While framing your photograph can enhance its appearance, framing within the image is a highly effective way to enhance your composition. It draws the viewer’s eyes to the subject and emphasizes that subject and gives a sense of depth, of being there and adds perspective.
Framing can also add interest and intrigue to the composition. If it is prepared poorly or if it’s overdone it can detract from your photograph. Using a dark frame, an out of focus frame or a frame that doesn’t compete for the viewer’s eye will work best.
Some examples you could look for when wanting to utilize a frame for your image could be arches, doorways, bridges, trees, silhouettes and vignette with dark tones. Types of frames are environmental, natural, shapes, round, square, light and shadows, architectural and many more.
Most effective frames will lack detail and are simple in design and nature so as not to detract from the subject but rather draw attention to your subject. An important point to keep in mind is to ask, does this frame detract from or does it enhance the subject? Many times leaving the frame dark or out of focus will help downplay the importance of the frame allowing more attention to be drawn to the subject.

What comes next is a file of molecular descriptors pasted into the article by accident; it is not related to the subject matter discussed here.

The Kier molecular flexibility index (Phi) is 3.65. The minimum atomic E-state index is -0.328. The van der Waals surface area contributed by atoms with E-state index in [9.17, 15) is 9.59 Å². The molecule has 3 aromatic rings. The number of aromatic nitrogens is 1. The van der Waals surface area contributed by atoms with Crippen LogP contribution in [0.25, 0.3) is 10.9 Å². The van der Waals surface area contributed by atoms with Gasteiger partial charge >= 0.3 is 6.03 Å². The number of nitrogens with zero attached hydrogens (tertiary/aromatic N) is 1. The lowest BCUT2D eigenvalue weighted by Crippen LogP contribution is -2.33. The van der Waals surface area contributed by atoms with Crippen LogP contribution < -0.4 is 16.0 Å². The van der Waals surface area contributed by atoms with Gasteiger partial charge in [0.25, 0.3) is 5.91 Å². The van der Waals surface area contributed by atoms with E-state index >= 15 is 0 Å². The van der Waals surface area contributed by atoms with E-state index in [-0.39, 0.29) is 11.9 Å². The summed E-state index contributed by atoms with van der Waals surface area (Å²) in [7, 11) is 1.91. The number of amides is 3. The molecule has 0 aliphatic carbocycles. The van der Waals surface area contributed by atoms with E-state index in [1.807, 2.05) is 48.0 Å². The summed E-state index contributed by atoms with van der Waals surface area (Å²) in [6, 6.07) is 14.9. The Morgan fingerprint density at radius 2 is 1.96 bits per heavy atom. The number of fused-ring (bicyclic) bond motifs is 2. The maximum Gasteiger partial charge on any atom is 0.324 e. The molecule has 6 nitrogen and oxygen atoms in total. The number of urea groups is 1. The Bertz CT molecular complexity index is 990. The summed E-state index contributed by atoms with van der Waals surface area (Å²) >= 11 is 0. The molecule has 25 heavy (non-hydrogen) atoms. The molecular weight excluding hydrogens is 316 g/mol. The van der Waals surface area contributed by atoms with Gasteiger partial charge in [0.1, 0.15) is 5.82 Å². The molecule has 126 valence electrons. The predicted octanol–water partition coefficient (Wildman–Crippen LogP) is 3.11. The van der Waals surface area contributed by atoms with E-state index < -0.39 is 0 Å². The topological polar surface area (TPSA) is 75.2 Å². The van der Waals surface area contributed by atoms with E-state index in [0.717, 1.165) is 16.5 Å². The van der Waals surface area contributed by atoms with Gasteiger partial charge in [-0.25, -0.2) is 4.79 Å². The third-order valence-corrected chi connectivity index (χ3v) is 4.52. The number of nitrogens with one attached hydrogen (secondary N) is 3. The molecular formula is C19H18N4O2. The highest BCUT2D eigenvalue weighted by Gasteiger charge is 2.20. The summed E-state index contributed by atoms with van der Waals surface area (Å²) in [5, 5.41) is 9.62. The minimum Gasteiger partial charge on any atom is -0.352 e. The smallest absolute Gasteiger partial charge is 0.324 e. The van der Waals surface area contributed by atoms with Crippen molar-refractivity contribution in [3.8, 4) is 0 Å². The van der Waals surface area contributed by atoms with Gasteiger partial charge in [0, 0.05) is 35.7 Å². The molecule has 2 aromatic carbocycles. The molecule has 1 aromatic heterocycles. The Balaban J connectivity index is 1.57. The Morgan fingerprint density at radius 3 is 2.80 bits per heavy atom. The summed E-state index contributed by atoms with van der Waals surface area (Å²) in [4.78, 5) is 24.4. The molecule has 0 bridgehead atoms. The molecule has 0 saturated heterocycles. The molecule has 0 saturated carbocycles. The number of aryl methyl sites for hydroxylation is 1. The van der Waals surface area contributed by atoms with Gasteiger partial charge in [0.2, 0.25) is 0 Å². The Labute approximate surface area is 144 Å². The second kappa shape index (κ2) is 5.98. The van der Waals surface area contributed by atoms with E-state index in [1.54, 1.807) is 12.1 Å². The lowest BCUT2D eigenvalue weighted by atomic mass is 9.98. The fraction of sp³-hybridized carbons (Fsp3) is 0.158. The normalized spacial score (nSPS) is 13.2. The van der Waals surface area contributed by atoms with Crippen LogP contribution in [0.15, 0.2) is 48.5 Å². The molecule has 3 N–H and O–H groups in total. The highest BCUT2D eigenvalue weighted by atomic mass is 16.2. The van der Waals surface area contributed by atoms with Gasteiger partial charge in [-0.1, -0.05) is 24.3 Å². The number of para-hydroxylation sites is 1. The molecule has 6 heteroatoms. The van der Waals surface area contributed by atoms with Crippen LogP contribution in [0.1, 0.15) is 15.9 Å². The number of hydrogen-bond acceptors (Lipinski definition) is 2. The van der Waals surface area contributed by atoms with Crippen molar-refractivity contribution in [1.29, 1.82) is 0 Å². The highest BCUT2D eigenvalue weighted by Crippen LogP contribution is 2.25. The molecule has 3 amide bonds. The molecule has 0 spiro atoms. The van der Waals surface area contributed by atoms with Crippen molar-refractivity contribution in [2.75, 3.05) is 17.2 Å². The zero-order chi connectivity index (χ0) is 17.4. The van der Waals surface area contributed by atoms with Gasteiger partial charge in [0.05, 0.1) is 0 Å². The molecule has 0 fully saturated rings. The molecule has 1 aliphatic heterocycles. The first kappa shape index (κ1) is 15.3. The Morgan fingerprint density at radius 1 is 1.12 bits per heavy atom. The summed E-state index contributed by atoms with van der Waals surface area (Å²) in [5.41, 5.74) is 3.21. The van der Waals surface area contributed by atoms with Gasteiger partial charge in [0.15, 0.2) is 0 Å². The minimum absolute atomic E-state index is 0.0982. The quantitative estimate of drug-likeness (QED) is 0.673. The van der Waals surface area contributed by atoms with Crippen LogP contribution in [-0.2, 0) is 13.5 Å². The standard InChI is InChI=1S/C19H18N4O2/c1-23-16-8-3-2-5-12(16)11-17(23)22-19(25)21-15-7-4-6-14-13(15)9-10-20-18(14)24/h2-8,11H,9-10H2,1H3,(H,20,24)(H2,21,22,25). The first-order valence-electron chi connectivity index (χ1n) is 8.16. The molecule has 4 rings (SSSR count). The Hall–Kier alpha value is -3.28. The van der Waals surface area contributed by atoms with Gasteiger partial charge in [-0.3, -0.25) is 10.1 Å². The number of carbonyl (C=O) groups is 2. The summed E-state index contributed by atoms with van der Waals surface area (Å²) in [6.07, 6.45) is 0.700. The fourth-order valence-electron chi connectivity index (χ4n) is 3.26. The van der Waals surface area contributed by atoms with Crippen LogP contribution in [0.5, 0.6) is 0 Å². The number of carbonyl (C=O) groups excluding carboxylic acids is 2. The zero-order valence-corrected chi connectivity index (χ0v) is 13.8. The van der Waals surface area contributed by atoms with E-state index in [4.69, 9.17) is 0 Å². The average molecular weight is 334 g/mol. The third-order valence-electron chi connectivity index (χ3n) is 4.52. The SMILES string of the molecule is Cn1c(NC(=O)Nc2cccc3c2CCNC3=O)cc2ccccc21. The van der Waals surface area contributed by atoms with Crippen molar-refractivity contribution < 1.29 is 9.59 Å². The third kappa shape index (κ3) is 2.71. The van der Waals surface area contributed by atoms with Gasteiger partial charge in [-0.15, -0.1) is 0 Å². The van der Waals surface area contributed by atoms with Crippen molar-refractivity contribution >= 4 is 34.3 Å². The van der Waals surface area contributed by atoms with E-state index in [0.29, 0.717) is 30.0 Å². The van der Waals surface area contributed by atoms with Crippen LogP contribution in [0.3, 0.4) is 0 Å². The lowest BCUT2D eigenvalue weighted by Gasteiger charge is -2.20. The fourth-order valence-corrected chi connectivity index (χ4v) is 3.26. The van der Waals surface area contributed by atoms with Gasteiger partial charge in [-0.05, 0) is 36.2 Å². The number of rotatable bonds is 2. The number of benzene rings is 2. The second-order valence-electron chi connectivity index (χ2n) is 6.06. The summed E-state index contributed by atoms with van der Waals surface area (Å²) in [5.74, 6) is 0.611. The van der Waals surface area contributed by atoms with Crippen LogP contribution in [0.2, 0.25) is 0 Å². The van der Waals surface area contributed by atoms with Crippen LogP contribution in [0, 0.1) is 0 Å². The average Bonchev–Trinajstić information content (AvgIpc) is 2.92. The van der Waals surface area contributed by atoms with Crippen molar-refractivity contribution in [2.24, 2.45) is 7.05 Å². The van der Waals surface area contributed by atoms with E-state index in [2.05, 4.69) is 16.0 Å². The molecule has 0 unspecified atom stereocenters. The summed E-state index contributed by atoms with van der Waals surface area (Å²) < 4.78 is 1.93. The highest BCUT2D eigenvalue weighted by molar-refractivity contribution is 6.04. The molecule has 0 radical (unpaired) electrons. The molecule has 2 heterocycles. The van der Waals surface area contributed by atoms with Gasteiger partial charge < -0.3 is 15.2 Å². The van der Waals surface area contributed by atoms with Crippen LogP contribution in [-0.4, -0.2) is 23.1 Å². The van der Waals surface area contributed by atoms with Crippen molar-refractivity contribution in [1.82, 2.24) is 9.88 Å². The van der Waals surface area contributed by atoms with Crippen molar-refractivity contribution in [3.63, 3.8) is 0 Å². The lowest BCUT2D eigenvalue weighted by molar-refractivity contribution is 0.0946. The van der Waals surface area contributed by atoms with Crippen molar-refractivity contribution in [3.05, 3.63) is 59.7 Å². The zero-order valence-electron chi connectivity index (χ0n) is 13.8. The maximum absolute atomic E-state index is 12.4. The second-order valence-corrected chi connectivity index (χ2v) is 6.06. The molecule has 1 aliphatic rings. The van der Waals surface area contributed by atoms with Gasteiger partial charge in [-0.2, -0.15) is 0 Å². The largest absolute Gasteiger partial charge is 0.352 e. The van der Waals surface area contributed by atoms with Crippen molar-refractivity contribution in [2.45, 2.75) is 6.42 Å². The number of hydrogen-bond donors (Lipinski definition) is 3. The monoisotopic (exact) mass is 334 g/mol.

Don’t be frustrated with not being able to include all four sides of the frame as you’ll find that just one or two sides of that frame can be just as effective in improving your composition.
Framing like the other so called rules of composition can be broken and when appropriate may also make your photograph or composition strong. An example of this is when the frame is actually part of the subject and adds context to that subject.
Well that concludes this installment in Composition, Elements for Photography series.
Thank you for taking the time to read my blog entry, stay tuned as next week I'll share another.
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